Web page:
Thousands Turn Out For Chicago Teacher's Union Protest

Thousands turned out to march at Wednesday's Chicago Teacher's Union rally downtown that aimed to send a strong message to Mayor Rahm Emanuel concerning teachers' ongoing contract negotiations.

Thousands turned out to march at Wednesday's Chicago Teacher's Union rally downtown that aimed to send a strong message to Mayor Rahm Emanuel concerning teachers' ongoing contract negotiations.

"He stole your 4 percent raise. Then he cussed me out!" Chicago Teachers Union President Karen Lewis exclaimed to a full house of some 4,000 Chicago Public Schools teachers at the Auditorium Theatre, Fox Chicago reports.

After the rally, the teachers took to the streets for a rush-hour march.

At issue for the CTU members are their salaries, the longer school day, resources for their schools, as well as the city's expansion of charter schools while public schools struggle. According to a recent report, CPS is aiming to open 60 new charter schools in the next five years, though the city says that number is as yet only a "projection."

In a press conference preceding the teachers' rally, Emanuel admitted that CPS teachers should receive a raise.

"Chicago teachers deserve a pay raise," the mayor said, the Chicago Sun-Times reports. "They work very hard. Chicago schoolchildren do not deserve a strike."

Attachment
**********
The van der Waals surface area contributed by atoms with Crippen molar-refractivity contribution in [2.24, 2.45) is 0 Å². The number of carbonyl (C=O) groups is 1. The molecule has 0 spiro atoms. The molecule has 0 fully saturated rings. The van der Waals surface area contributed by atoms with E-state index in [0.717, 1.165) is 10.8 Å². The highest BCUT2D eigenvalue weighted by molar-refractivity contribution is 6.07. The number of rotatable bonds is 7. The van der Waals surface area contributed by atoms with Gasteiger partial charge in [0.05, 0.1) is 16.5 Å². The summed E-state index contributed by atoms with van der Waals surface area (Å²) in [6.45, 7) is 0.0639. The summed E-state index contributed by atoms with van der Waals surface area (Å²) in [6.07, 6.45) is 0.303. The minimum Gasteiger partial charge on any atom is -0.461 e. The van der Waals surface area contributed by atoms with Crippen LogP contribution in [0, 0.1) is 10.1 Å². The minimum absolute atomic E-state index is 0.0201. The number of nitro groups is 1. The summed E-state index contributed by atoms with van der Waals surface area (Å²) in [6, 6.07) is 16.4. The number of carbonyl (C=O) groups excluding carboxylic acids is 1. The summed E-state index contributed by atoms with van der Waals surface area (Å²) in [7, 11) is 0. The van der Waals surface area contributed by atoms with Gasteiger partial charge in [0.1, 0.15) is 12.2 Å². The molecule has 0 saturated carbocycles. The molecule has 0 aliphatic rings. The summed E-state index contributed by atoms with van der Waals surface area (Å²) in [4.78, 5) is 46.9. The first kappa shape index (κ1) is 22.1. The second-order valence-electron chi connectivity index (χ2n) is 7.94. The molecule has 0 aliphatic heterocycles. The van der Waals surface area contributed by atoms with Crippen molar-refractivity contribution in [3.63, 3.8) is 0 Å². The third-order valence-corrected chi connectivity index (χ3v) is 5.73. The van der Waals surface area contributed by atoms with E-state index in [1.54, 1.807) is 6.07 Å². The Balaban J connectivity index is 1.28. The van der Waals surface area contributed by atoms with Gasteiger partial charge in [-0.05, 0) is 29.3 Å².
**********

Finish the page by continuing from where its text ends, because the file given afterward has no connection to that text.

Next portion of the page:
Yet many teachers remain skeptical of the mayor. Harper High School teacher John Thuet told the Chicago Tribune that he believes the mayor has "lost touch with reality."

"I feel like we're getting walked on. They're extending our hours, not giving us raises. And if we don't stop it now, I don't know when it will stop," Thuet told the Tribune.

The teachers union appears primed to take action -- and rumors of a strike are no secret. While no strike vote was taken Wednesday, CTU Vice President Jesse Sharkey said this week that such a vote will be taking place "when it’s appropriate" -- likely before the school year's end.

About Diane Sweet

Diane Sweet's picture
Senior Editor, Lives in a gerrymandered district in Michigan.

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